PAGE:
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    AI Creates Flu Vaccine Better Than Anything on the Market Today – Report

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    The computer-generated vaccine was developed by scientists in Australia, but is undergoing clinical trials in the US amid the researchers' reported inability to test it locally due to bureaucratic red tape.

    A team of researchers led by Flinders University professor of medicine Dr. Nikolai Petrovsky has used artificial intelligence to create a highly effective new flu vaccine from scratch, Business Insider Australia has reported.

    The AI programme, known as SAM (Search Algorithm for Ligands) is designed to find the ideal chemical compounds that can cause an appropriate response from a human immune system among the trillions of possible combinations.

    "We had to teach the AI program on a set of compounds that are known to activate the human immune system, and a set of compounds that don't work," Dr. Petrovsky explained. "The job of the AI was then to work out for itself what distinguished a drug that worked from one that doesn't."

    The next step was to create 'synthetic chemist', a random chemical compound generator capable of combining "trillions of different chemical compounds," which are then sent to SAM for analysis to weed out the chaff and find compounds which could be used to develop drugs for humans.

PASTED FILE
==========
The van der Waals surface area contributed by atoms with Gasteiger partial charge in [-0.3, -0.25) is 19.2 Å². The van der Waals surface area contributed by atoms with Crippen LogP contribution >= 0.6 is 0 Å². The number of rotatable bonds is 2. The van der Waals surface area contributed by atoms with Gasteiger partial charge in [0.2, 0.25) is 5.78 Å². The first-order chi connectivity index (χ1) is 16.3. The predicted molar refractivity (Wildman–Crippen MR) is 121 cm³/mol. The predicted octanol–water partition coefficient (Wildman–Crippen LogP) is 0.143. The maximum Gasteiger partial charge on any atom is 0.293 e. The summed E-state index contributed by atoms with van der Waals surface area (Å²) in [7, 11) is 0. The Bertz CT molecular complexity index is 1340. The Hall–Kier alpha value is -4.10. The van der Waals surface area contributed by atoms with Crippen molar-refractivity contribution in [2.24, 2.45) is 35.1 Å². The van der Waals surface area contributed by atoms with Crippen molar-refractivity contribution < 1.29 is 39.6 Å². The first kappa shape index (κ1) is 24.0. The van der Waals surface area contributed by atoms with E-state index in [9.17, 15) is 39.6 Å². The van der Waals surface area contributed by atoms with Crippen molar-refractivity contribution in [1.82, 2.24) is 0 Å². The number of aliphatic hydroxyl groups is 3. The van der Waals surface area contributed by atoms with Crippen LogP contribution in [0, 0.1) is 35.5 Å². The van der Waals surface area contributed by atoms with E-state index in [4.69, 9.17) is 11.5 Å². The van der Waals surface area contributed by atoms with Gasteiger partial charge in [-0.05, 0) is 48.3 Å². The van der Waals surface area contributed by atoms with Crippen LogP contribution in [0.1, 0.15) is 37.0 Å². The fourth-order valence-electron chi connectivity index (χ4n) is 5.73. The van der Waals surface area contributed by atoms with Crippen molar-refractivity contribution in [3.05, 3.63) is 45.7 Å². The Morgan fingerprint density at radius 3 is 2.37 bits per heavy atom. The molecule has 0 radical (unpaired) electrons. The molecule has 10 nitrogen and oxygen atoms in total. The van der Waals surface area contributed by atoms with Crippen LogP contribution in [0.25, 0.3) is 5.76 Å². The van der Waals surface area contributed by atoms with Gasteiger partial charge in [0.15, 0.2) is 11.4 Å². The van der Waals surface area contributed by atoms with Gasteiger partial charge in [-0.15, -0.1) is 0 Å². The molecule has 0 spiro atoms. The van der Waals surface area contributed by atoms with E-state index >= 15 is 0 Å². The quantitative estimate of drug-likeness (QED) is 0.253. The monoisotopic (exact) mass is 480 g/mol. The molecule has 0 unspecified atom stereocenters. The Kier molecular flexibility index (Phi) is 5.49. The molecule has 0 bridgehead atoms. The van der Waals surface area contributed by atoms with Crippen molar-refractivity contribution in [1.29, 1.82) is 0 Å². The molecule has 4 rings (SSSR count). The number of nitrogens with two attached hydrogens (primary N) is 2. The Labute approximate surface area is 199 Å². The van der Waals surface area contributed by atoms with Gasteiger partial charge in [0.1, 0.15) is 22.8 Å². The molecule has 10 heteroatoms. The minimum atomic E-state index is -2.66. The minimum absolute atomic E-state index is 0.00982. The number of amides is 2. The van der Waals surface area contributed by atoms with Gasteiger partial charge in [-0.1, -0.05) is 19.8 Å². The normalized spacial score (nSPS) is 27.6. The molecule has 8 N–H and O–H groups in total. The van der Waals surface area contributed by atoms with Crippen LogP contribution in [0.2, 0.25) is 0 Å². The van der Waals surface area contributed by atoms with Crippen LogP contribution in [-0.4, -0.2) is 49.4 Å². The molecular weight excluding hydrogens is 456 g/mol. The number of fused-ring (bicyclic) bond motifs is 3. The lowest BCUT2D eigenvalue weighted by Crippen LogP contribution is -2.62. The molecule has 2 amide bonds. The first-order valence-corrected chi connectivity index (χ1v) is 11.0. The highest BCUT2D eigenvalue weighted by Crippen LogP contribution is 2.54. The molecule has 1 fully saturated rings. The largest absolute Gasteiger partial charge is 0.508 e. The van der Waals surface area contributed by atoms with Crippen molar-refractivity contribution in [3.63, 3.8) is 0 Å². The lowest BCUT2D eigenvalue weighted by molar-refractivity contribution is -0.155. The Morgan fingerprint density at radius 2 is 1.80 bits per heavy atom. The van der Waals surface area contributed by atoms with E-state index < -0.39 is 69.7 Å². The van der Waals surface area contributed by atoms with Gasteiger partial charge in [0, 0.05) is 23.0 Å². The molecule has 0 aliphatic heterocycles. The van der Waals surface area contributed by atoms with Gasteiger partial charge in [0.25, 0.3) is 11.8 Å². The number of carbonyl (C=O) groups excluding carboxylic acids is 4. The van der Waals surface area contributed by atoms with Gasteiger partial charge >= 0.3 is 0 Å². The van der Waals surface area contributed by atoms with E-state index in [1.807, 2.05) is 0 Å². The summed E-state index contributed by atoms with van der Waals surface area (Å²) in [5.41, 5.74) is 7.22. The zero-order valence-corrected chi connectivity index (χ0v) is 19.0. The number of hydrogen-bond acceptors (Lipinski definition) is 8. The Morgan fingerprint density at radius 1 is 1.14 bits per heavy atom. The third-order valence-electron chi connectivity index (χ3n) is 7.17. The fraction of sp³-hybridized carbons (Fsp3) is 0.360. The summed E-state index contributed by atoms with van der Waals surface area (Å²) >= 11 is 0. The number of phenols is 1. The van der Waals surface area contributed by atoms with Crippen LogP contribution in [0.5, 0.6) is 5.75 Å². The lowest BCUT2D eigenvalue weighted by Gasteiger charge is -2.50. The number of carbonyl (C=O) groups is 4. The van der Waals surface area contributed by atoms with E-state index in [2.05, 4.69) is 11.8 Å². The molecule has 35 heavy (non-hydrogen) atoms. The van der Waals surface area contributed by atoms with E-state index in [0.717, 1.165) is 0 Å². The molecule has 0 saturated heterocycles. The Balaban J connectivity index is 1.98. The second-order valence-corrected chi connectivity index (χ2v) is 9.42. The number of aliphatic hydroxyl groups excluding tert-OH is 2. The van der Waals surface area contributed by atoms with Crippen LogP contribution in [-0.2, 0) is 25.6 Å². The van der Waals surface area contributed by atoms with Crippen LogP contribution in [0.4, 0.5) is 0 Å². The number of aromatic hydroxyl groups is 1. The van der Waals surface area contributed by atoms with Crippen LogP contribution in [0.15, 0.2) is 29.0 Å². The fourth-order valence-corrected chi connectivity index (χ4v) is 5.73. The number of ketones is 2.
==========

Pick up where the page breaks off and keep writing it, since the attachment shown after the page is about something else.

After SAM completed its computations, scientists tested the AI tool's top candidates on human blood cells. "This confirmed that SAM not only had the ability to identify good drugs but in fact had come up with better human immune drugs than currently exist," Dr. Petrovsky boasted.

    The drugs were then tested on animals, again confirming their effectiveness.

    SAM's flu vaccine is now undergoing clinical trials in the. Before that, Petrovsky and his team complained that they could have conducted the tests at Flinders Medical Centre in Adelaide, Australia up to two years earlier if it weren't for bureaucratic efforts to block them.

    "We would love to be able to do our research here but unfortunately we can't do our clinical trials here," Petrovsky told Australia's ABC News last week.

    According to the academic, the Southern Adelaide Local Health Network had told him flat out not to conduct the trials, even as one of the trials was already underway. "I've never heard of trials being stopped similarly anywhere else in Australia," he complained.

    The team's research has now received funding from the US National Institute of Allergy and Infectious Diseases. The scientists expressed confidence that their vaccine could one day come to complement or even replace the existing standard seasonal flu shots issued in Australia.

    Speaking to CNET about the AI program, Petrovsky said SAM's greatest potential may be its ability to predict a virus's future mutations.

    "I believe that only a properly trained AI will have the ability to explore these patterns and choices [in the mutations] so that it can then actually predict where the virus is likely to go next…So we can then use this to get it to design a vaccine that predicts against future flu viruses rather than past ones," he said.

    According to the scientists, SAM has the potential to shorten the discovery of new drugs by years or even decades, and save companies hundreds of millions of dollars in man hours.

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